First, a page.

An easier life thanks to LFV technology


These days when turning and milling components less than 38 mm in diameter, it is difficult to justify using a fixed-headstock CNC lathe, such is the high level of capability, productivity and flexibility of modern sliding-head turning centres (sliders). This is the view of Martin Lock, owner of 55-years-established subcontract machining firm PES Engineering, who recently took delivery of a Cincom L32-XLFV slider from Citizen Machinery.

PES Engineering has over the years developed a reputation for supplying components in small to medium size batches, typically 3,000- to 5,000-off. Larger quantities are often produced and stocked at Burnham-on-Crouch for Kanban call-off by customers. Materials range from stainless steels, which account for half of throughput, to plastics, which make up another 20 percent. Both tend to generate stringy swarf when machined on the subcontractor’s fixed-head lathes.

Such problems are not encountered on the Cincom slider, as it is equipped with Citizen’s programmable low frequency vibration (LFV) software in the operating system of the Mitsubishi control that breaks the swarf into smaller chips. Launched five years ago, the three modes of LFV developed to improve turning, grooving, drilling, boring, threading and parting-off not only avoid bird’s-nesting, but also reduce or eliminate the need to use expensive and energy-hungry high pressure coolant equipment.

Mr Lock continued, “LFV has removed much of the aggravation of turning stainless steels, which gives us a much easier life. We can machine efficiently everything from 304, which is billed as free-cutting but really is not, through to highly alloyed marine grades.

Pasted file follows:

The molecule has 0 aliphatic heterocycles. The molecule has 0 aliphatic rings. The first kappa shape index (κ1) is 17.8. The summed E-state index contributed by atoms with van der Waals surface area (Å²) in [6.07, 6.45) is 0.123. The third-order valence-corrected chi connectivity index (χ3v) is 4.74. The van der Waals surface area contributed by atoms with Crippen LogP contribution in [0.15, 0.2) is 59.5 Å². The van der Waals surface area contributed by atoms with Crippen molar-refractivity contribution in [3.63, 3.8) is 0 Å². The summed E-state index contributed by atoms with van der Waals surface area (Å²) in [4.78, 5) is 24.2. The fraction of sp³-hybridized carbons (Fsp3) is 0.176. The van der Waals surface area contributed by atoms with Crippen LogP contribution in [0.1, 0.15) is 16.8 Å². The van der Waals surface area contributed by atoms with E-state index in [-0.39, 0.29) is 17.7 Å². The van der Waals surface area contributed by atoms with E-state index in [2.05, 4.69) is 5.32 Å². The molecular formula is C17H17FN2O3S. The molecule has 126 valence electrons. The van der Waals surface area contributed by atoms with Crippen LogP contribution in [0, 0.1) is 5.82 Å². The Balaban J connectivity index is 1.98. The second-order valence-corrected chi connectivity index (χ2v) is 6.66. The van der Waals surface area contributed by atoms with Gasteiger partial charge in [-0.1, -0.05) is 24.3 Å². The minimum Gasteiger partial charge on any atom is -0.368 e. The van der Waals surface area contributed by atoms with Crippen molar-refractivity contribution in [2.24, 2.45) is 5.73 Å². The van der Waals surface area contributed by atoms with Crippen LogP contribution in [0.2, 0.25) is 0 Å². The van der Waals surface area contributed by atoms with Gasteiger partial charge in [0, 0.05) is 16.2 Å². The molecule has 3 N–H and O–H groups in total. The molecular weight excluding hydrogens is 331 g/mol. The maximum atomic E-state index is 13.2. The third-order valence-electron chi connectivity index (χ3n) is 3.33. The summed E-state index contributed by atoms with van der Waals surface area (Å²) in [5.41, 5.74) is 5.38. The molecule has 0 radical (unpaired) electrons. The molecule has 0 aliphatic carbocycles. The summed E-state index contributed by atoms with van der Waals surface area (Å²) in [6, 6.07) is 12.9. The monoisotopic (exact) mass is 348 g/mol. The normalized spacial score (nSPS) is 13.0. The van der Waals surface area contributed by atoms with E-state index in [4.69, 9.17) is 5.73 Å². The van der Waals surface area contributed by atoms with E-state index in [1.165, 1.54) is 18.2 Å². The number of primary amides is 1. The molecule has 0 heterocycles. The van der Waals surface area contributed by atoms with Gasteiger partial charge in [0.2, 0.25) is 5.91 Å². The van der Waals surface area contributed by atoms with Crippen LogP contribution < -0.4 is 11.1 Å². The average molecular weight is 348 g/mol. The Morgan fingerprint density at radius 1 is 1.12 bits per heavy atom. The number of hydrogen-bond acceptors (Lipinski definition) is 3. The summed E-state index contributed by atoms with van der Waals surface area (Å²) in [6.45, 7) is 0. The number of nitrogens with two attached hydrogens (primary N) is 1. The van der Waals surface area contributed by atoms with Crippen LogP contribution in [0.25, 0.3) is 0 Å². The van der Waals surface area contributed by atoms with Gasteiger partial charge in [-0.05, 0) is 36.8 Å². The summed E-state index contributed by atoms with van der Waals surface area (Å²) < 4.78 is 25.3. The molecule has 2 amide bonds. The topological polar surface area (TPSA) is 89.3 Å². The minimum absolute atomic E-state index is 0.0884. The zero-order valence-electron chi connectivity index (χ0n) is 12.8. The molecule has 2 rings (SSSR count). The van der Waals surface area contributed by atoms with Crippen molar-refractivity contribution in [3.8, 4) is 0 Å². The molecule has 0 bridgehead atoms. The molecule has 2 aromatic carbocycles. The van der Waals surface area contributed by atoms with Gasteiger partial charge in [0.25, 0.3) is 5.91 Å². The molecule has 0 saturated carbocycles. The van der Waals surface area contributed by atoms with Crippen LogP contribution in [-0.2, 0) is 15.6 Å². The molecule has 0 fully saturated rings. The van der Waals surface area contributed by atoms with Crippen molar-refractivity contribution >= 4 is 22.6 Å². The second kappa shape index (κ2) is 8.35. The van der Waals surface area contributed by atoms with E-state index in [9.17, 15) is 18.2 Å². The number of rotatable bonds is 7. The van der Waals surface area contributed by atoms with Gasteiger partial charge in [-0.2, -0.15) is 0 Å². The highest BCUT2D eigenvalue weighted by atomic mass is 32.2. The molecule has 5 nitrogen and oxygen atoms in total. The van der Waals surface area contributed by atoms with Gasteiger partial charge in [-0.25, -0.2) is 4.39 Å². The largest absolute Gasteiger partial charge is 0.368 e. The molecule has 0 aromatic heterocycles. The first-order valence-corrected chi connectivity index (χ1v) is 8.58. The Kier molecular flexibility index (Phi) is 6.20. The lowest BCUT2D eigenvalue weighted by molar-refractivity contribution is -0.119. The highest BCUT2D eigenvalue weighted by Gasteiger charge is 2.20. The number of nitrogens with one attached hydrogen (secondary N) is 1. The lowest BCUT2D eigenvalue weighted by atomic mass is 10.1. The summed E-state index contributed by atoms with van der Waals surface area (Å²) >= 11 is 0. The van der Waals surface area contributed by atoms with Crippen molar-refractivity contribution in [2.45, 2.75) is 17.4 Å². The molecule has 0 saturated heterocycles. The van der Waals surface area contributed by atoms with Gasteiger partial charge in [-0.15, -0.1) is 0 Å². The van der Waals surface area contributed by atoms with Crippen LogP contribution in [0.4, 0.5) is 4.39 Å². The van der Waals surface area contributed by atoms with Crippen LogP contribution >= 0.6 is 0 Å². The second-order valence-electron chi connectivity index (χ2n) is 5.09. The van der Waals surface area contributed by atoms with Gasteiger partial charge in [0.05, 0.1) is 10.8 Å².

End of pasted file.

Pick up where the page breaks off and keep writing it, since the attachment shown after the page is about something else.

“With LFV, oscillation of the spindle relative to the axis feed motion momentarily and repeatedly lifts the tool clear of the component surface. It has the effect of breaking the swarf before it has a chance to form a string and also lowers the temperature at the point of cutting, reducing work hardening of the metal and preventing built-up edge on the insert.

“We have LFV switched on permanently when machining plastics and it works perfectly, even on nylon. When processing stainless steel, for nine out of 10 components we produce it is engaged for typically half of the cycle and always for parting-off. Programming the function to stop when it is not needed limits the milliseconds of slightly decreased metal removal rate when the tool is air cutting.”

Strategies that Mr Lock previously used to control swarf length included introducing peck feeding and dwells, which extended cycle times and accelerated tool wear, and experimenting with different chipbreaker designs on the insert. None of this is needed any more, as he says most materials chip like brass simply by selecting cutting parameters out of Citizen’s LFV manual.

At the end of last year, two 40 mm capacity fixed-head lathes producing 304 stainless steel medical parts broke down on the same afternoon, prompting Mr Lock to look for a replacement. As sliding-head technology had advanced sufficiently to consider it, he decided to go down this route. He was in regular contact with another subcontractor with which he occasionally shares work, and that company operates 10 Citizen lathes including LFV Cincoms that have proved to be reliable and accurate over the years.

It therefore made sense for PES Engineering to opt for the Citizen brand. An L32-XLFV was duly ordered with a conversion kit that allows stock up to 38 mm in diameter to be fed from an Iemca three-metre bar magazine. Immediately apparent was the sheer speed of the machine, with many parts coming off more than twice as quickly compared with the output from one of the ageing fixed-head lathes. In one extreme case when turning a plastic part unattended, 400-off were produced in two hours instead of over a full manned shift.

In the first three months of operation, the slider produced 20,000 parts of around three dozen varieties, all but one of which were in length less than 2.5 times the diameter. The majority were therefore not classical sliding-head work, so Mr Lock plans to take advantage of the ability on most Cincoms, including the L32, to remove the guide bush. The main advantages are the ability to use less expensive bar, as straightness and dimensional variation are not so much an issue, and a four-fold reduction in remnant length at the end of each bar, leading to significant material savings.

Want to know more about this article?
Ask us below...

This field is for validation purposes and should be left unchanged.